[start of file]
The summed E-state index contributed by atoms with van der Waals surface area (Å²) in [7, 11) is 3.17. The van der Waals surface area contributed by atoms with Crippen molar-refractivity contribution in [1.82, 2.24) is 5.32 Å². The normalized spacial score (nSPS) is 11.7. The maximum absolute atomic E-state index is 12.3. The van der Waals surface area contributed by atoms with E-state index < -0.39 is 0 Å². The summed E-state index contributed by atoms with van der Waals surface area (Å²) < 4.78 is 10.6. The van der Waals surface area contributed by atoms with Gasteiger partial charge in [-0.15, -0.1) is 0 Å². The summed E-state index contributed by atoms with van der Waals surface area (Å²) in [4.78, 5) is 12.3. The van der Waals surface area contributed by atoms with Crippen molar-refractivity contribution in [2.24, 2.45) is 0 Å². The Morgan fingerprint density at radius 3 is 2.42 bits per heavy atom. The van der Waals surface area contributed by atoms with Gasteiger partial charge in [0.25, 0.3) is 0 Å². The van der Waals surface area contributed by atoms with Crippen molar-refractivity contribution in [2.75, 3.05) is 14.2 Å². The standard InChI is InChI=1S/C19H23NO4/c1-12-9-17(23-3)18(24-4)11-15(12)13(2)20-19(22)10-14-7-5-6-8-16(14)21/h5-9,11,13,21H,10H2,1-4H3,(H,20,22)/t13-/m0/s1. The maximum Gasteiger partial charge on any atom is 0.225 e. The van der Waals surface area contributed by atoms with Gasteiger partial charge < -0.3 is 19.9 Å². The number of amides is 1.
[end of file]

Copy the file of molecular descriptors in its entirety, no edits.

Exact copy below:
The summed E-state index contributed by atoms with van der Waals surface area (Å²) in [7, 11) is 3.17. The van der Waals surface area contributed by atoms with Crippen molar-refractivity contribution in [1.82, 2.24) is 5.32 Å². The normalized spacial score (nSPS) is 11.7. The maximum absolute atomic E-state index is 12.3. The van der Waals surface area contributed by atoms with E-state index < -0.39 is 0 Å². The summed E-state index contributed by atoms with van der Waals surface area (Å²) < 4.78 is 10.6. The van der Waals surface area contributed by atoms with Gasteiger partial charge in [-0.15, -0.1) is 0 Å². The summed E-state index contributed by atoms with van der Waals surface area (Å²) in [4.78, 5) is 12.3. The van der Waals surface area contributed by atoms with Crippen molar-refractivity contribution in [2.24, 2.45) is 0 Å². The Morgan fingerprint density at radius 3 is 2.42 bits per heavy atom. The van der Waals surface area contributed by atoms with Gasteiger partial charge in [0.25, 0.3) is 0 Å². The van der Waals surface area contributed by atoms with Crippen molar-refractivity contribution in [2.75, 3.05) is 14.2 Å². The standard InChI is InChI=1S/C19H23NO4/c1-12-9-17(23-3)18(24-4)11-15(12)13(2)20-19(22)10-14-7-5-6-8-16(14)21/h5-9,11,13,21H,10H2,1-4H3,(H,20,22)/t13-/m0/s1. The maximum Gasteiger partial charge on any atom is 0.225 e. The van der Waals surface area contributed by atoms with Gasteiger partial charge < -0.3 is 19.9 Å². The number of amides is 1.